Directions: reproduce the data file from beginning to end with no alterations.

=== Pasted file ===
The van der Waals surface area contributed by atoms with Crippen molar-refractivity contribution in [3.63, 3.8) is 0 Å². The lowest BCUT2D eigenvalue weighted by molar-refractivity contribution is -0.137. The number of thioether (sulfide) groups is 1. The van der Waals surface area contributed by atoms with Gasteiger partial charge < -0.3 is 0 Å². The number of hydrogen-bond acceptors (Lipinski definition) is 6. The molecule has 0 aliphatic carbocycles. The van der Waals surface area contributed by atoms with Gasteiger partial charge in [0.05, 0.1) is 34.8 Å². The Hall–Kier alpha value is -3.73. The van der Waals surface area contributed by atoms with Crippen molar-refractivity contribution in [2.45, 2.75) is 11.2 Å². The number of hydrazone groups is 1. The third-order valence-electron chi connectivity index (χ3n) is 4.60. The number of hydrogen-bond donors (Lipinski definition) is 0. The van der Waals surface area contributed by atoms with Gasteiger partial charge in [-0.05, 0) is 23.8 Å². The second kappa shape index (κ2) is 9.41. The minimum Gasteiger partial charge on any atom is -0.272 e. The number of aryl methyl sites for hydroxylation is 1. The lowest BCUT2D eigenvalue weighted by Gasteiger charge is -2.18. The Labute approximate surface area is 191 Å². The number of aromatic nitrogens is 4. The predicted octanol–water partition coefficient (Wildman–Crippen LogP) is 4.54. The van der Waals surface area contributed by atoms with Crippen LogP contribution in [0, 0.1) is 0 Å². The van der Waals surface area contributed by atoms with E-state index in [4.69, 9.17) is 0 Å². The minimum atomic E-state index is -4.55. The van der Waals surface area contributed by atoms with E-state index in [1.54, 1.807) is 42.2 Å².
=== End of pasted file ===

The van der Waals surface area contributed by atoms with Crippen molar-refractivity contribution in [3.63, 3.8) is 0 Å². The lowest BCUT2D eigenvalue weighted by molar-refractivity contribution is -0.137. The number of thioether (sulfide) groups is 1. The van der Waals surface area contributed by atoms with Gasteiger partial charge < -0.3 is 0 Å². The number of hydrogen-bond acceptors (Lipinski definition) is 6. The molecule has 0 aliphatic carbocycles. The van der Waals surface area contributed by atoms with Gasteiger partial charge in [0.05, 0.1) is 34.8 Å². The Hall–Kier alpha value is -3.73. The van der Waals surface area contributed by atoms with Crippen molar-refractivity contribution in [2.45, 2.75) is 11.2 Å². The number of hydrazone groups is 1. The third-order valence-electron chi connectivity index (χ3n) is 4.60. The number of hydrogen-bond donors (Lipinski definition) is 0. The van der Waals surface area contributed by atoms with Gasteiger partial charge in [-0.05, 0) is 23.8 Å². The second kappa shape index (κ2) is 9.41. The minimum Gasteiger partial charge on any atom is -0.272 e. The number of aryl methyl sites for hydroxylation is 1. The lowest BCUT2D eigenvalue weighted by Gasteiger charge is -2.18. The Labute approximate surface area is 191 Å². The number of aromatic nitrogens is 4. The predicted octanol–water partition coefficient (Wildman–Crippen LogP) is 4.54. The van der Waals surface area contributed by atoms with Crippen LogP contribution in [0, 0.1) is 0 Å². The van der Waals surface area contributed by atoms with E-state index in [4.69, 9.17) is 0 Å². The minimum atomic E-state index is -4.55. The van der Waals surface area contributed by atoms with E-state index in [1.54, 1.807) is 42.2 Å².